DARK VALENTINE is a great name for a magazine that is in touch with shadows and also seeks out chinks of light.
For those of you who didn't get to see the first online issue, it's not too late.
Not only will you find writing of a high callibre if you visit, you'll see illustrations that are quite superb.
And today is Dark Valentine Eve, I kid you not. Tomorrow is due date for the birth of their second issue. If you fancy a walk on the wild side, go take a look.
Katherine Tomlinson is one of those responsible for putting DV together. She's not only the publisher of the magazine, but is a writer in her own right.
Here's how she tells it:
What’s the first book you remember reading?
The Poky Little Puppy by Janette Sebring Lowrey. I’m not really sure if I read it myself or if it was read to me—but I remember that I was delighted that the Poky Little Puppy got to eat rice pudding. I was very fond of rice pudding as a child. The book’s been in print constantly since it was published in 1942 (well before my time!) and is said to be the best-selling children’s book ever published in English.
Who was the best story-teller you ever met?
My father. My mother used to say that he “never let the truth get in the way of a good story” which makes him sound like an inveterate liar, but he was a raconteur in the finest tradition. I remember listening to him tell my little sister the story of “Little Red Riding Hood” and he made it a game, asking her what Little Red Riding Hood put in the basket to take to grandma. And they would remember the items from telling to telling so that some nights, just the recitation of what was in that basket would take an hour.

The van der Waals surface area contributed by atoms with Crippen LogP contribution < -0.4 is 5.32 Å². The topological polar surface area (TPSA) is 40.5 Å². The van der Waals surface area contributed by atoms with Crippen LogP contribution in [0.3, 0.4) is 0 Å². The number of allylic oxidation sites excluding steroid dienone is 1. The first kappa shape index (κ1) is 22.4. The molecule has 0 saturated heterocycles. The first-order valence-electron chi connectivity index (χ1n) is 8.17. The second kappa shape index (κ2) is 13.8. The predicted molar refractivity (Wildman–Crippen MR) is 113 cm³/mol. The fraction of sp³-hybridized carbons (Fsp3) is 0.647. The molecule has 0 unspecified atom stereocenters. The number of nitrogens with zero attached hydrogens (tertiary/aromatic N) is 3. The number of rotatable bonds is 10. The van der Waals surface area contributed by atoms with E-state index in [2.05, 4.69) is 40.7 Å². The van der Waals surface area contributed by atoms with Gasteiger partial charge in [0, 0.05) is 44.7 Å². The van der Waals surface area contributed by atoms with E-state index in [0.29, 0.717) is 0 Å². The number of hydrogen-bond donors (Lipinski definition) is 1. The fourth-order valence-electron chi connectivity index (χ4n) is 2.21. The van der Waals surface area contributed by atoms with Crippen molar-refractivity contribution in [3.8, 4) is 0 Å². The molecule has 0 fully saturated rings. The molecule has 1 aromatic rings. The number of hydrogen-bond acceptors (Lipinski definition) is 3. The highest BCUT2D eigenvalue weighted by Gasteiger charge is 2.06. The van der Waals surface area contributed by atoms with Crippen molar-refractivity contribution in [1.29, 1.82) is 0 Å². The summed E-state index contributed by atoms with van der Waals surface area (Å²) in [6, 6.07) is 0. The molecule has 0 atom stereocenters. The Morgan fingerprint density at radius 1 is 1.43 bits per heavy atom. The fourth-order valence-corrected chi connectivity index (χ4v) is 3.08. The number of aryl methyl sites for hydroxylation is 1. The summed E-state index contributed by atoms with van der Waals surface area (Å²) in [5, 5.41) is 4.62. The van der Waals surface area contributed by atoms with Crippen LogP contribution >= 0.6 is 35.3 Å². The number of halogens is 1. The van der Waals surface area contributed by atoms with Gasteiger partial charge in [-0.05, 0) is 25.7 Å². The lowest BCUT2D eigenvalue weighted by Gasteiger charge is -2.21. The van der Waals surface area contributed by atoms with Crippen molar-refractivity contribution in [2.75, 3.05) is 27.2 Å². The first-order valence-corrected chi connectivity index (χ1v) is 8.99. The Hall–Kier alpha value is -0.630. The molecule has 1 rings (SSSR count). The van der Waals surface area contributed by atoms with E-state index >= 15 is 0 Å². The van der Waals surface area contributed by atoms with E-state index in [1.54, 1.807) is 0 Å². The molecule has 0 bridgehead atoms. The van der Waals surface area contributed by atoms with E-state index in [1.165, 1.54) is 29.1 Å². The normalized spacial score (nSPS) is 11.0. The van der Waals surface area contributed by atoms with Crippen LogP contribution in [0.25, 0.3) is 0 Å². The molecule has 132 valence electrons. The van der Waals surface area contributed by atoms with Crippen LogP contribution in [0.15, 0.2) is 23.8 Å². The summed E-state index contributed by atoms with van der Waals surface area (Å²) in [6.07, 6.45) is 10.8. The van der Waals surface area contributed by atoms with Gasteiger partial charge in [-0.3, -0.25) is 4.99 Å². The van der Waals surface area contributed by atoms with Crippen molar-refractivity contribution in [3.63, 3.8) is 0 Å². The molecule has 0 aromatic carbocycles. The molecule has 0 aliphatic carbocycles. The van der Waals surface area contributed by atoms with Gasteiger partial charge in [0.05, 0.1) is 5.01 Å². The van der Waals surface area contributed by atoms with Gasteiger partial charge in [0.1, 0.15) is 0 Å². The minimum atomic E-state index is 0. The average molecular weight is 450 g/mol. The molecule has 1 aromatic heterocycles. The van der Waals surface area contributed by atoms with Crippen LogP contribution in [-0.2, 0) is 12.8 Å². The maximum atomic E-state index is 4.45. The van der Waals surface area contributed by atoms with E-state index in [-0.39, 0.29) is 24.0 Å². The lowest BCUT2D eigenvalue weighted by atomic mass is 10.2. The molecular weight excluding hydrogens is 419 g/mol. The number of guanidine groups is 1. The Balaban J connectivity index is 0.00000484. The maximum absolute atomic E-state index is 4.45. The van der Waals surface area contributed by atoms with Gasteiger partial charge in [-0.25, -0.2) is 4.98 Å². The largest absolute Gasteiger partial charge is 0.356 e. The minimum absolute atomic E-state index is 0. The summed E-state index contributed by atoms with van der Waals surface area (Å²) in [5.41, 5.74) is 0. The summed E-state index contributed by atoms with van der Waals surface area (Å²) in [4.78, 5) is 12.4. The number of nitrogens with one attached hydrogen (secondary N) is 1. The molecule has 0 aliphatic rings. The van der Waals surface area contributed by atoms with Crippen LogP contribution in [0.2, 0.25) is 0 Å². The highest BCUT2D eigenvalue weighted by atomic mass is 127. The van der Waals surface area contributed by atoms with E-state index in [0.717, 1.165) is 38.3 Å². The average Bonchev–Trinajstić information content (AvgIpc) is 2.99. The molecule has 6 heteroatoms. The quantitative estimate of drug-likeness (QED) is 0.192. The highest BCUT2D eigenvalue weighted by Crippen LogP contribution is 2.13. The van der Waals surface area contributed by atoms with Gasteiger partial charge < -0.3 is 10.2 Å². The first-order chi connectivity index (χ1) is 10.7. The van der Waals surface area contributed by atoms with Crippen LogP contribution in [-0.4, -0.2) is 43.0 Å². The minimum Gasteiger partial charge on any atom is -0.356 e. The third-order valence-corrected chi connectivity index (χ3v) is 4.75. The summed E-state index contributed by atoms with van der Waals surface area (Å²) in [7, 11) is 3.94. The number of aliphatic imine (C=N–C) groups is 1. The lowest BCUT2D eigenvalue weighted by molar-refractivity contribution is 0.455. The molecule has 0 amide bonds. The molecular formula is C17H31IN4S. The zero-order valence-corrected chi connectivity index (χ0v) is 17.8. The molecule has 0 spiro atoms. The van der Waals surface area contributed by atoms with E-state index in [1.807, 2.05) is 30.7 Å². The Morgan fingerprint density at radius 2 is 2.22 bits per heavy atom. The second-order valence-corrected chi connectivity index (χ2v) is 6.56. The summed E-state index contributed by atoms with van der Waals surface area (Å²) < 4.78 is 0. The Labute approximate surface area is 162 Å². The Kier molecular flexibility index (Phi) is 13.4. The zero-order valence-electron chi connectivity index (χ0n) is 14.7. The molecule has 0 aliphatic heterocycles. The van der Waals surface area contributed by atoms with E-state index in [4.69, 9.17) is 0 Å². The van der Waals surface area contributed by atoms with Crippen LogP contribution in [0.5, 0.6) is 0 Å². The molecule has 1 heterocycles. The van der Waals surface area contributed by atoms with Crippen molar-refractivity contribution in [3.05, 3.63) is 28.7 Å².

What is the worst book you ever read?
In terms of writing style, I really can’t say. Not because I’ve never read a bad book, I certainly have, but because no one sets out to write a bad book and it doesn’t seem fair to criticize just because I didn’t like it. And what do I know? I thought the first Harry Potter book was pretty ordinary and never read another one. Unlike every other person on the planet.
In terms of subject matter, though, the most harrowing book I’ve ever read is Iris Chang’s The Rape of Nanking. There were things I read in the book, details about the atrocities that are seared into my brain and now reside in its dark folds. Just as you can’t unring a bell, you can’t unread a book. Iris Chang committed suicide in 2004 and who knows how much of her depression was related to her researching that book?
Have you ever practiced writing your signature in case you’re asked to sign a book?
No, but only because I have really nice handwriting thanks to my third grade teacher. Oddly, my brother, who had the same third grade teacher, writes his name as if testing his pens to see if they still have ink in them. His signature is a scribble. I went through a stage where I put little circles over my Is for awhile, but then I noticed my name was symmetrical—Katherine and Tomlinson both have nine letters—so I concentrated on making the K and T really flashy but legible. If I thought I could get away with it, I’d add little flourishes on the bottom like John Hancock did when he signed the Declaration of Independence. Artists can get away with adding little doodles but writers just look like they’re trying too hard when they do something like that.
Did you write as a child?
Yes, and those stories are never, ever going to see the light of day. I admire the child prodigies—I thought it was great that Ally Sheehy wrote a children’s book (She Was Nice to Mice) when she was a child herself. And there are the writers who began their careers in their teens like Jane Gaskell and Francoise Sagan and S. E. Hinton, writing books that held up against their later novels. I didn’t start writing fiction seriously until three years ago although I have dozens of notebooks with story fragments and character sketches and half-baked ideas in them that date back to college.